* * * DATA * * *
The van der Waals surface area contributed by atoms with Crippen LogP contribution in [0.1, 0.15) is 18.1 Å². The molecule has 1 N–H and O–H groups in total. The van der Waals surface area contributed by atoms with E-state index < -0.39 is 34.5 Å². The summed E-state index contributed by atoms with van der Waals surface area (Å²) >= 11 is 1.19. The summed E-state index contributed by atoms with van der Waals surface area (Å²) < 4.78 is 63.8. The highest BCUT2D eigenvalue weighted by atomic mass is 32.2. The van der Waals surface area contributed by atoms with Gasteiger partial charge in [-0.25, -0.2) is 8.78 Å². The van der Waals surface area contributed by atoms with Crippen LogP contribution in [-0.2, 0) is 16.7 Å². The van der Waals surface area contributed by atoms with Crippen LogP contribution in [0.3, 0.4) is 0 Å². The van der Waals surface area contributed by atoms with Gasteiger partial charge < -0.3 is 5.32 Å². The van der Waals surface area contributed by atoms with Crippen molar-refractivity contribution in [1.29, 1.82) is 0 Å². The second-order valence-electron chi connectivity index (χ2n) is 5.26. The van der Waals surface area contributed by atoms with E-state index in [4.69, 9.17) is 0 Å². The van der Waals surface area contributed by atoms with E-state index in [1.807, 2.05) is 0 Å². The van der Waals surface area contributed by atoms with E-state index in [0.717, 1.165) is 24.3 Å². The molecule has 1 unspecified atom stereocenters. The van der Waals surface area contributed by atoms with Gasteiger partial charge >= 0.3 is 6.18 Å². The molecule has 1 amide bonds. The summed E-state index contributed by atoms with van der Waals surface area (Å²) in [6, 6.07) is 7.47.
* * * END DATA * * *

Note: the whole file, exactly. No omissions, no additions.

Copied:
The van der Waals surface area contributed by atoms with Crippen LogP contribution in [0.1, 0.15) is 18.1 Å². The molecule has 1 N–H and O–H groups in total. The van der Waals surface area contributed by atoms with E-state index < -0.39 is 34.5 Å². The summed E-state index contributed by atoms with van der Waals surface area (Å²) >= 11 is 1.19. The summed E-state index contributed by atoms with van der Waals surface area (Å²) < 4.78 is 63.8. The highest BCUT2D eigenvalue weighted by atomic mass is 32.2. The van der Waals surface area contributed by atoms with Gasteiger partial charge in [-0.25, -0.2) is 8.78 Å². The van der Waals surface area contributed by atoms with Crippen LogP contribution in [-0.2, 0) is 16.7 Å². The van der Waals surface area contributed by atoms with Crippen LogP contribution in [0.3, 0.4) is 0 Å². The van der Waals surface area contributed by atoms with Gasteiger partial charge < -0.3 is 5.32 Å². The van der Waals surface area contributed by atoms with Crippen molar-refractivity contribution in [1.29, 1.82) is 0 Å². The second-order valence-electron chi connectivity index (χ2n) is 5.26. The van der Waals surface area contributed by atoms with E-state index in [4.69, 9.17) is 0 Å². The van der Waals surface area contributed by atoms with E-state index in [1.807, 2.05) is 0 Å². The van der Waals surface area contributed by atoms with E-state index in [0.717, 1.165) is 24.3 Å². The molecule has 1 unspecified atom stereocenters. The van der Waals surface area contributed by atoms with Gasteiger partial charge >= 0.3 is 6.18 Å². The molecule has 1 amide bonds. The summed E-state index contributed by atoms with van der Waals surface area (Å²) in [6, 6.07) is 7.47.